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Democracy Prep Charter School
July 18, 2013
Democracy Prep students learn about end of apartheid firsthand
Democracy Prep alumni learn about different fossils found in Sterkfontein Caves, which is north of Johannesburg, South Africa. On the occasion of Nelson Mandela’s 95th birthday and Mandela Day, celebrated worldwide, GothamSchools is collecting tales from New York City schools about the former president of South Africa and his impact on his country. On her last night in Cape Town, Diana Vega sat in front of a glowing computer screen and explained over Skype what it was like to see Nelson Mandela's impact on South Africa firsthand. Vega is one of 11 recent graduates of Democracy Prep Charter High School who spent the last two weeks touring the country that Mandela shepherded out of legal segregation as president after decades as a political prisoner. The trip also took students briefly to Egypt, where they had a long layover at the height of the country's recent revolution, and to Lesotho, a small country inside South Africa that boasts ski resorts. The school's annual trips come out of its public funds, in keeping with the charter network's mission, according to founder Seth Andrew. Andrew, who recently stepped down as the network's CEO, said the trips allow students to experience the classroom lessons they learn throughout the year.
October 11, 2012
Growth assured, Democracy Prep plans for a founder-less future
Superintendent Seth Andrew answers questions after the Democracy Prep admissions lottery event earlier this year. When the first crop of seniors at Democracy Prep Charter High School graduates next June, they won't be alone. The founder of the school's network of charter schools will be exiting alongside them. Seth Andrew, the founder and superintendent of the six-school network, has spent the last week making hundreds of phone calls to friends and professional contacts to let them know that he will be stepping down in June, seven years after launching a middle school steeped in civic values. Andrew's decision comes weeks after the U.S. Department of Education announced that Democracy Prep Public Schools would be one of two charter school networks to get federal funding to expand. Democracy Prep will get $9.1 million over five years to open 15 new schools in Harlem; Camden, N.J.; and potentially beyond. Andrew said the award made him confident that he could depart without destabilizing Democracy Prep — and relieved that the network would be able to grow using only public funds, a value to the network. "The organization is incredibly healthy," he said today, speaking by phone from Boston, where he had been meeting with Building Excellent Schools, the nonprofit that helped him start up his first school a decade ago. "This is the time to do a transition." Andrew opened his flagship middle school, Democracy Prep Charter School, in 2006 with a $30,000 grant from the city’s Center for Charter School Excellence (now named the New York City Charter School Center). He expanded to a high school in 2009 to accommodate his graduating eighth-graders and has since opened three more middle schools.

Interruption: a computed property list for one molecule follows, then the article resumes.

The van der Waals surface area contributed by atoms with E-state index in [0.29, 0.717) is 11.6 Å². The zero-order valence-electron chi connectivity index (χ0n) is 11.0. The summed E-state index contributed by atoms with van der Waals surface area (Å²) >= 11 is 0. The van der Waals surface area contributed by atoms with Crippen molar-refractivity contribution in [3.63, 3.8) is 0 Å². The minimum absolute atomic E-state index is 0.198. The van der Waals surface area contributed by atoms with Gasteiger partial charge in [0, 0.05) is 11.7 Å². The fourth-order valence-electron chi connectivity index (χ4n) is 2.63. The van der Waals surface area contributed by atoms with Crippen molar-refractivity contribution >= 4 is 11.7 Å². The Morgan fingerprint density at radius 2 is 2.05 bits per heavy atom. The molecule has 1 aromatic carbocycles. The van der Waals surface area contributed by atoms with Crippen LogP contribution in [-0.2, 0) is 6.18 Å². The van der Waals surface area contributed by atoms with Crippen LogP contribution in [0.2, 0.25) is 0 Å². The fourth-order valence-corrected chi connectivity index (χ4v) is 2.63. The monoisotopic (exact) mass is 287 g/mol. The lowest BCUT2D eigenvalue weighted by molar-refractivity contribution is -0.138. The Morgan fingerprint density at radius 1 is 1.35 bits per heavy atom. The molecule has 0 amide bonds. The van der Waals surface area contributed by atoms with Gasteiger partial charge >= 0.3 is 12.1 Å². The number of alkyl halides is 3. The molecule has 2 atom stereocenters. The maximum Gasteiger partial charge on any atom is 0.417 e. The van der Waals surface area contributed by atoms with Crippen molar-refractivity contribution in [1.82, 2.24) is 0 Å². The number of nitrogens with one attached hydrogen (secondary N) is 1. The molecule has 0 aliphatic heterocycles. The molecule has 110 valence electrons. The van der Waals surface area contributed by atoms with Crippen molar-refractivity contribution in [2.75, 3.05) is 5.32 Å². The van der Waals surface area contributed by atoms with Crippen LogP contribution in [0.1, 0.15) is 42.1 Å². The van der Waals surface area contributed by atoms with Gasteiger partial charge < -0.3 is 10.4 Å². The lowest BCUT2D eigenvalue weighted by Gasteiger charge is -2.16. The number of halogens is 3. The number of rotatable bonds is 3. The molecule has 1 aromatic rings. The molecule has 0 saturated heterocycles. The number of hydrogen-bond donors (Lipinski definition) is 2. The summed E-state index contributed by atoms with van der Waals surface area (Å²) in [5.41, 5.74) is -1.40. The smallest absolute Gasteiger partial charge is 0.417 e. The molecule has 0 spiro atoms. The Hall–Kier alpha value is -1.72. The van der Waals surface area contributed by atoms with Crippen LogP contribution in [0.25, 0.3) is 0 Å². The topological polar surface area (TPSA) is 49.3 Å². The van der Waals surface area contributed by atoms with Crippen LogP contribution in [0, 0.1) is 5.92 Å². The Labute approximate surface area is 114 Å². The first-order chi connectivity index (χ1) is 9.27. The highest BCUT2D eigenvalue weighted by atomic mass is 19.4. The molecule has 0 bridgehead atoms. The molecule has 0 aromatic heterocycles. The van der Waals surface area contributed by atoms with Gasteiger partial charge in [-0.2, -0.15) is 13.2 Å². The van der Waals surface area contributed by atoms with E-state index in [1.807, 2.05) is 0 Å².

the odds be ever in their favor
April 20, 2012
Everyone’s a winner in one charter network’s admissions lottery
What do you call a lottery when everyone wins? An “Oprah moment,” according to operators of the Democracy Prep charter school network.
March 7, 2012
Eight months in, Bloomberg calls charter takeover a success
Seth Andrew, Democracy Prep's founder and superintendent, speaks at a fundraiser for Harlem Prep, a new school run by his network. Who's more important to New York City than Jeremy Lin, the city's sudden basketball sensation? According to Mayor Michael Bloomberg, one answer is charter school operator Seth Andrew, who runs the Democracy Prep network of schools. Bloomberg made the comparison at an Upper East Side fundraiser for Andrew's latest project: turning around one of the city's worst elementary schools, Harlem Day Charter School, which his network adopted last year in the state's first—and so far only—charter school takeover. In 2011, Harlem Day was arguably the worst elementary school in the city, Bloomberg and Andrew told their audience as servers floated around the darkened, East 60th Street restaurant offering dumplings and sushi rolls. Last spring, the State University of New York charter school authorizer granted Democracy Prep permission to take over Harlem Day, now called Harlem Prep. The Wall Street Journal reported last June that 40 percent of students were held back, including two-thirds of fifth-graders. Teachers at the benefit put that number even higher, with some saying they thought as many as 70 percent of students had repeated a grade after Democracy Prep took over.
February 22, 2012
Closure spurs talk of new strategy for struggling charter schools